Distinguishing refugees from economic migrants was important to some of the experts we were fortunate enough to talk to because of the different status that each “migrant” resultantly receives. A refugee is protected by a variety of international as well as regional laws and countries can face a lot of political pressure as well as economic sanctions if they violate those laws. An economic migrant, on the other hand, receives relatively less protection compared to a refugee. Although members of the European Union are required to maintain an open labor market to allow for free movement of labor between member states, member states do have the authority to repatriate economic migrants that do not belong to an EU member state back to their home country. Some of the experts we talked to believed that this distinction was crucial for European states to properly manage the large influx of migrants to their states and – from what I understood – there was a general consensus among the experts we talked to that since refugees could not legally be prevented from entering the country, there should be more limits placed on economic migrants trying to enter the country.

From a political science and economics point of view this seemed to make some sense to me. A lot of political theory that I have read focuses on the state’s responsibility to its own citizens and this was a prime example of Austrian citizens wanting the Austrian state to put its citizens first. From the economics classes that I have taken I understand that more laborers means more competition in the labor market which puts downward pressure on wages which would, understandably, frustrate people who previously had higher wages. After a lecture by Dr. Deckard and Dr. Heslin regarding citizenship, however, I realized that my understanding of state responsibilities was very limited.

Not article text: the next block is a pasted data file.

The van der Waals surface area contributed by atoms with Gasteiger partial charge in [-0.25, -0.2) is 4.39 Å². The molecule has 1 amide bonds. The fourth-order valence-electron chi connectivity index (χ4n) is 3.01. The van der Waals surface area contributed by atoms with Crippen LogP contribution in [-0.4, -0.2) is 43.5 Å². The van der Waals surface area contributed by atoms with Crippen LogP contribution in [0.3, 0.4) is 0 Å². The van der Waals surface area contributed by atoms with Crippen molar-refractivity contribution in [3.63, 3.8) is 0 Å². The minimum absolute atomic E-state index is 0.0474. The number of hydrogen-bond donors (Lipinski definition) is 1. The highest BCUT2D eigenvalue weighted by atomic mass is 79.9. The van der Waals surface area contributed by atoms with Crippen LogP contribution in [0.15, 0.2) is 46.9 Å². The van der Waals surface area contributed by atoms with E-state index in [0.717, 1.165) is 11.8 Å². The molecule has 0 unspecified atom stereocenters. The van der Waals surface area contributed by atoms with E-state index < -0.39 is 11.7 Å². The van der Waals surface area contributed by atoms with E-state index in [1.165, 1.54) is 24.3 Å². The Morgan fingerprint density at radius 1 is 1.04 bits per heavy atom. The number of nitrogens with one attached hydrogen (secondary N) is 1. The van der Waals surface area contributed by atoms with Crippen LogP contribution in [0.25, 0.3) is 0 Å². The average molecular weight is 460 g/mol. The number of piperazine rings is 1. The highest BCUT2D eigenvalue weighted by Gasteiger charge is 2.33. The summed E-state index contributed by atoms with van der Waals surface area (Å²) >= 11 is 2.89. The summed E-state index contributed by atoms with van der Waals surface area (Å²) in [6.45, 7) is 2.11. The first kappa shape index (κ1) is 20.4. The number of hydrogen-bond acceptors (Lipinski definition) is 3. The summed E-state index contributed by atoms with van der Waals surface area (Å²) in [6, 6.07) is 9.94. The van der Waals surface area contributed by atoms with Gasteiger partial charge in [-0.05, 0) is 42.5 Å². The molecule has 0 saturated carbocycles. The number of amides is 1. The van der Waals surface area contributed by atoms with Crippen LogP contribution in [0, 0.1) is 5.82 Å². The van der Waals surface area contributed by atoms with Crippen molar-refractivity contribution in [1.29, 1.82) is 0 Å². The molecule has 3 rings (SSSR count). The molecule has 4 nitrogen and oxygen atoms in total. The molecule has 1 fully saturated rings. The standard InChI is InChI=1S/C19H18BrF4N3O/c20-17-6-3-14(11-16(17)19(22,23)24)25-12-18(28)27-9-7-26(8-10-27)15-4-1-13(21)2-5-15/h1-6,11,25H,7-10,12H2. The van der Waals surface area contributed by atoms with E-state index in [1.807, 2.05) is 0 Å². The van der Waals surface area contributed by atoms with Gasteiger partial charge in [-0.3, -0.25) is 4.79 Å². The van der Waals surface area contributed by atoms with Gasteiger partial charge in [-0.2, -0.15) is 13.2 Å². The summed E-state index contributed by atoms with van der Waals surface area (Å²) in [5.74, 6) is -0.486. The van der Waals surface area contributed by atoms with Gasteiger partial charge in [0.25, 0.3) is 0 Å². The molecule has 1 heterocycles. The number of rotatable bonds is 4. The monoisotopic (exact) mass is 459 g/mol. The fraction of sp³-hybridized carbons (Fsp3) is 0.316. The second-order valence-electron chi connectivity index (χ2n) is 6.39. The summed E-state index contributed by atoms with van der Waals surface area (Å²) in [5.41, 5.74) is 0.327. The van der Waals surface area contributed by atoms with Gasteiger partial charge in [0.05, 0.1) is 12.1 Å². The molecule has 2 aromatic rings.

Dr. Deckard and Dr. Heslin identified citizenship as the right to have other rights. Historically this “prime” right has been tied to the individual’s country of origin. The state they were born in was responsible for protecting their rights. After World War II, however, it became clear that an international declaration of human rights was necessary to prevent the atrocities that occurred during the war. Thus the United Nations declaration of human rights was born and certain rights were granted to people regardless of state affiliation. One minor hiccup was that the United Nations could not forcefully require member states to follow their rights. Dr. Deckard and Dr. Heslin did identify a different type of citizenship – one that I had not come across in any of the politics, philosophy, or economics I had read before.